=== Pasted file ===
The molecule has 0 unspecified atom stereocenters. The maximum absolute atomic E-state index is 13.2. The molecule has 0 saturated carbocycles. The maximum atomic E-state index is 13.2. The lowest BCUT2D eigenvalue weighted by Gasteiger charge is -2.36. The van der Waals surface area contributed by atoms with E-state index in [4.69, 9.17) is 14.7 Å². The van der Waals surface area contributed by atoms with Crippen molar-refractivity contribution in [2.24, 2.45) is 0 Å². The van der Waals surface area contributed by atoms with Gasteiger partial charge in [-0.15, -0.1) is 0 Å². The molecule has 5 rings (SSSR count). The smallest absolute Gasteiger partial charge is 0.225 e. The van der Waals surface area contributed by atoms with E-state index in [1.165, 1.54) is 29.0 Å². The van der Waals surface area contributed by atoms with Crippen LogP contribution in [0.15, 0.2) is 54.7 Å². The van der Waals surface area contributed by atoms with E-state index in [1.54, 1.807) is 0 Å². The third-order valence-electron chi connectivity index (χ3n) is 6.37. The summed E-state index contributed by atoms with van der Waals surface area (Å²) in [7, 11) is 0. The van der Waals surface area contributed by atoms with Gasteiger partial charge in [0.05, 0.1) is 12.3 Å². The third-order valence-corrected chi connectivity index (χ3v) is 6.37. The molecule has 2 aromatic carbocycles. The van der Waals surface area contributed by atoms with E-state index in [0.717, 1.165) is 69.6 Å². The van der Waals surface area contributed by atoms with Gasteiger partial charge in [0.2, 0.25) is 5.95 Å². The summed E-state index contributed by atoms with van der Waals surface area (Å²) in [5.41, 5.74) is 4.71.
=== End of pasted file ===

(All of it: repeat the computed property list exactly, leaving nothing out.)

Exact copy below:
The molecule has 0 unspecified atom stereocenters. The maximum absolute atomic E-state index is 13.2. The molecule has 0 saturated carbocycles. The maximum atomic E-state index is 13.2. The lowest BCUT2D eigenvalue weighted by Gasteiger charge is -2.36. The van der Waals surface area contributed by atoms with E-state index in [4.69, 9.17) is 14.7 Å². The van der Waals surface area contributed by atoms with Crippen molar-refractivity contribution in [2.24, 2.45) is 0 Å². The van der Waals surface area contributed by atoms with Gasteiger partial charge in [-0.15, -0.1) is 0 Å². The molecule has 5 rings (SSSR count). The smallest absolute Gasteiger partial charge is 0.225 e. The van der Waals surface area contributed by atoms with E-state index in [1.165, 1.54) is 29.0 Å². The van der Waals surface area contributed by atoms with Crippen LogP contribution in [0.15, 0.2) is 54.7 Å². The van der Waals surface area contributed by atoms with E-state index in [1.54, 1.807) is 0 Å². The third-order valence-electron chi connectivity index (χ3n) is 6.37. The summed E-state index contributed by atoms with van der Waals surface area (Å²) in [7, 11) is 0. The van der Waals surface area contributed by atoms with Gasteiger partial charge in [0.05, 0.1) is 12.3 Å². The third-order valence-corrected chi connectivity index (χ3v) is 6.37. The molecule has 2 aromatic carbocycles. The van der Waals surface area contributed by atoms with E-state index in [0.717, 1.165) is 69.6 Å². The van der Waals surface area contributed by atoms with Gasteiger partial charge in [0.2, 0.25) is 5.95 Å². The summed E-state index contributed by atoms with van der Waals surface area (Å²) in [5.41, 5.74) is 4.71.